Cypress.io‘s CEO Drew Lanham explains that the startup’s tool is software created by developers, for developers. The company was founded in 2014 by technologist Brian Mann, after observing that while computing and application development had changed drastically over the past decade, software testing had not. Large companies now release thousands of software updates a year, often on a daily basis across their organization. Technology teams aim to move rapidly, iterating on an agile basis and working in parallel so they can sync their code together even faster. But, as Lanham explains, the testing software out there was far outdated for these agile processes.
  • Kindred Introduces SenseAct, the First Reinforcement Learning Open-Source Toolkit for Physical Robots [Ed: Kindred or SenseAct not actually FOSS; but they sure try to make it seem that way, by focusing on a toolkit.]

Top Linux Distros for Software Developers

A major factor in the choice of Linux distro is your personal preference. You may try one of the most popular Linux distros but find that you prefer one that’s less often used. Your experience with Linux will also factor into which distro is suited to you. With the benefits Linux can offer — including flexibility, stability, and support — it’s worth evaluating your options. Read more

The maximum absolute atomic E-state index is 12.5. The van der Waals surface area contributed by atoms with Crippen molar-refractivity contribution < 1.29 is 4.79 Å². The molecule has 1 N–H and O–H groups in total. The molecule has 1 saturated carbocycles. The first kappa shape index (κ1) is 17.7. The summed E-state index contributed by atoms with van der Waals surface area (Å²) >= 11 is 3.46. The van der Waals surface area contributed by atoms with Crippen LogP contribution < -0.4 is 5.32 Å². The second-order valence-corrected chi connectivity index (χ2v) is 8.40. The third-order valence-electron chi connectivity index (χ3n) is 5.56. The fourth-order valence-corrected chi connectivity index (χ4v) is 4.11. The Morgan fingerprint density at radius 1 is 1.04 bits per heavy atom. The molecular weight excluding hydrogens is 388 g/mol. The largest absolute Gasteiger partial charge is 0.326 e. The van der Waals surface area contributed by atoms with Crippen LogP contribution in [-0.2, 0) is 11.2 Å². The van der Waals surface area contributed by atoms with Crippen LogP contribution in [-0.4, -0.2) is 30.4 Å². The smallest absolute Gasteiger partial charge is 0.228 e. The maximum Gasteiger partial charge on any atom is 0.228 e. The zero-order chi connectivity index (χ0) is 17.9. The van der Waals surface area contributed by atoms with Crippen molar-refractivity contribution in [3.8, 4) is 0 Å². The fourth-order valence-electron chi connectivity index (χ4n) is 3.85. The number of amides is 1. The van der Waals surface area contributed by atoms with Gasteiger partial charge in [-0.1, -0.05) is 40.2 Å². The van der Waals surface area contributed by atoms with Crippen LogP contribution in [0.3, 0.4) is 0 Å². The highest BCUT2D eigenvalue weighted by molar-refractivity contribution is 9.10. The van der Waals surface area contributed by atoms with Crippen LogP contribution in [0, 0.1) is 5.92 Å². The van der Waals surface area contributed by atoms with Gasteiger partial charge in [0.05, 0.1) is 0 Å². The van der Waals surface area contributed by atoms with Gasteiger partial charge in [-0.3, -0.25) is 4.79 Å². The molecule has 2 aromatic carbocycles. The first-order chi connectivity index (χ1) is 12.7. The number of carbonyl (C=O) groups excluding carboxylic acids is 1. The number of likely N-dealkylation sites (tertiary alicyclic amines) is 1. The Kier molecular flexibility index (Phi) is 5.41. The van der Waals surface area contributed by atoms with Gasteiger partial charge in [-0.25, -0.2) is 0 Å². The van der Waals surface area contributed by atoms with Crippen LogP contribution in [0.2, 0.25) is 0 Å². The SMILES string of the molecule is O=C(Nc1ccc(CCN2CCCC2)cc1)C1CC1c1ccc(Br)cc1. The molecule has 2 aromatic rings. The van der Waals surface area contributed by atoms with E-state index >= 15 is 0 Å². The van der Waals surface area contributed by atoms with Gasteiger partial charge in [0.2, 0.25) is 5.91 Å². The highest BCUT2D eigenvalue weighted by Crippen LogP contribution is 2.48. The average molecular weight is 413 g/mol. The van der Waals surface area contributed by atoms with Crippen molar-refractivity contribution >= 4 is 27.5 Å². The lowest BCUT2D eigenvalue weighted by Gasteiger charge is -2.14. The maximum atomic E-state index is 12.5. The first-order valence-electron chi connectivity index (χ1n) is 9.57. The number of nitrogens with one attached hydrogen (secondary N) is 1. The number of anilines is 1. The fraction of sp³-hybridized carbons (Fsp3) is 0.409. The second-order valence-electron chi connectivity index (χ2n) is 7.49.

Source Code From Deutsche Telekom

  • Edge compute platform is open source
    Deutsche Telekom and Aricent have partnered for the creation of an Open Source, low latency Edge compute platform available to operators, to enable them to develop and launch 5G mobile applications and services faster.
  • Deutsche Telekom and Aricent Create Open Source Edge Software Framework
    Deutsche Telekom and Aricent today announced the creation of an Open Source, Low Latency Edge Compute Platform available to operators, to enable them to develop and launch 5G mobile applications and services faster. The cost-effective Edge platform is built for software-defined data centers (SDDC) and is decentralized, to accelerate the deployment of ultra-low latency applications. The joint solution will include a software framework with key capabilities for developers, delivered as a platform-as-a-service (PaaS) and will incorporate cloud-native Multi-access edge computing (MEC) technologies.